Inclusive Summer Camp Pilot Project: Specific Adaptations and Accommodations

Author-Avatar Kim Elliott

1/17/2020 6:39 PM

Physical Accessibility
Faubion School is a newly built, very accessible space in NE Portland. It was chosen as one of the best site options because it is newly designed and open with large passage ways and activity/play areas. SUN camps were specifically chosen because the camp activities occur indoors with some outdoor time. Given the physical and medical status of the campers with CCN, a full outdoor program in potentially very hot summer conditions would not be feasible and could be dangerous for some of the children.

Picture 1 shows Faubion school
Picture 2, the playground

Privacy and Toileting

For some children with physical disabilities assisted transfers to a toilet are not possible. In these circumstances, a full sized changing table in a private restroom are needed. This is not yet a standard feature of even ADA accessible bathrooms. The AT Lab delivered a stand-alone changing table that was placed in a private ADA restroom so the campers could have privacy and appropriate accommodations.

Picture 3 is ideal set up for full sized changing table in private ADA restroom 
Picture 4 is of the stand-alone changing table provided at the facility

Adaptations to Activities

Games & Sports

Many games were included as part of the curriculum. For children with significant motor challenges, they were reliant on partners for help participating but even small changes in placement or materials allowed them to participate with peers.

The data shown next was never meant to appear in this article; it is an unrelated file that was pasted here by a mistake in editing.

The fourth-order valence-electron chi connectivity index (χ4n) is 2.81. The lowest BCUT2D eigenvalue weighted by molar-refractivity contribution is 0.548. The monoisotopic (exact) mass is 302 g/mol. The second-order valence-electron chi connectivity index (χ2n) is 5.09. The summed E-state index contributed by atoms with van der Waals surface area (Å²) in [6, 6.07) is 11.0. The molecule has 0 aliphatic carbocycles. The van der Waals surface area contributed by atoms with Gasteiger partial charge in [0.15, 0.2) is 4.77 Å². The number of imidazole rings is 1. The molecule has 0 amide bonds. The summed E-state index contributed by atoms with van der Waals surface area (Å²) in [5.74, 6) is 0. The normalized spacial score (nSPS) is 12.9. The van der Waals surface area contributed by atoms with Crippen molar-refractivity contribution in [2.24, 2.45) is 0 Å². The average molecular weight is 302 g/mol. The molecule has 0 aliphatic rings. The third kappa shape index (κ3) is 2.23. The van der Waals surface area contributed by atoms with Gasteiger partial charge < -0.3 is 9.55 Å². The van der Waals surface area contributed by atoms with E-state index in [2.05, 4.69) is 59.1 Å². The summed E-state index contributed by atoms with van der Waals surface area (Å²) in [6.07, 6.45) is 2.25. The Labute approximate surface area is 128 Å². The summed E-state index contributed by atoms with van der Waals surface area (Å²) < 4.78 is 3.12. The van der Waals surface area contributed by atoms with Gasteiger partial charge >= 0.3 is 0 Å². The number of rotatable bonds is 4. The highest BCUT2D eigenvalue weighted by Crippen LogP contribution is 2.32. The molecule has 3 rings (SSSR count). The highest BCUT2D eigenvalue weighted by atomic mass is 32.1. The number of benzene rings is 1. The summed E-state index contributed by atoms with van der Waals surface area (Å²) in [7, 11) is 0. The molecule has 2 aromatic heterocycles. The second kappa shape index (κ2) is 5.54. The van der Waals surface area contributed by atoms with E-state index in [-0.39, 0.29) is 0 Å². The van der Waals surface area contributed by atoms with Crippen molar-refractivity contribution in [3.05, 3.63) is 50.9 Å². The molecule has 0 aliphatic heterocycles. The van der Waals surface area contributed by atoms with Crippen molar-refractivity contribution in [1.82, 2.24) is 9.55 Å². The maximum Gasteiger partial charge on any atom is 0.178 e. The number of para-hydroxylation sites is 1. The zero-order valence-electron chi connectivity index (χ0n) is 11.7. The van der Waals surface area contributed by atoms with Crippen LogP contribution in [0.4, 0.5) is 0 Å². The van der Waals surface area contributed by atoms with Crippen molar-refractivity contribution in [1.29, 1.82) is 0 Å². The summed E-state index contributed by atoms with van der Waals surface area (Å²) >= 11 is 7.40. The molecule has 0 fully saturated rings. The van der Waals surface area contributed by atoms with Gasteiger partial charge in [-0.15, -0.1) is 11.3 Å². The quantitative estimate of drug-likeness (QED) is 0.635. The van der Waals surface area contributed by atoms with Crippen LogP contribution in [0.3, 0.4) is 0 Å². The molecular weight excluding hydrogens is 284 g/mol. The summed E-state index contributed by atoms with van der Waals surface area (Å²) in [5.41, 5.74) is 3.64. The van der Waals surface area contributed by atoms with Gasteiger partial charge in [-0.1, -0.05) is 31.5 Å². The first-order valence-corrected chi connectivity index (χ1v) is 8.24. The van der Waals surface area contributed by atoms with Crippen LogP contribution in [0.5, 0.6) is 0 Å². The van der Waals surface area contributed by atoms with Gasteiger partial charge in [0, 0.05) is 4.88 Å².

Picture 5: playing ball with soft, grippable ball
Picture 6: pool noodles for ‘light sabre’ fight
Picture 7: baseball with pool noodle & beach ball
Picture 8: basketball with a little partner support

Art Activities

Art was a big part of this camp. As with the sports and games, some children relied on partner support for participation; however, there was always a way to position or alter the activities so that everyone could participate!

Picture 9: a little protective plastic and shaving cream activity can be brought to a wheelchair tray
Picture 10: a little tape and a friend to make a bracelet
Picture 11: slant board & tape for drawing
Picture 12: a friend to hang art on the wall      
Picture 13: A soft arm splint and stretchy rubber band allowed one camper, with muscle contractures to hold her own pen. Working with an OT and setting this up only for short periods is recommended.

Group Games

The campers liked to play group Hangman. Alternative Pencils and Step-by-Step (SBS) communicators allowed campers with CCN to participate in Hangman. Camp staff knew to call on a camper with CCN when their support person indicated that they were ready to guess a letter.

Picture 14: Hangman Participation

Morning Meeting

Each morning at 9:30, the campers would gather for attendance and go over the camp rules. A Step-by-Step (SBS) Communicator was programmed with ‘here’ for children who use AAC and made available for any other camper who wanted to use the SBS for attendance. The rules were not only spoken, but also signed and presented in symbol form. On the first day, the concept of different ways to communicate was introduced during morning meeting.

After the pilot project was completed, the SUN staff reported that they (and the campers) continued to use signs during Morning Meeting.

Picture 15: camp rules with symbols
Picture 16: SBS for ‘here’ and rules
Picture 17: first day intro to alternative communication during morning meeting (taught signs & explained AAC tools)
Picture 18: Some campers caught on and made their own adapted communication tools!

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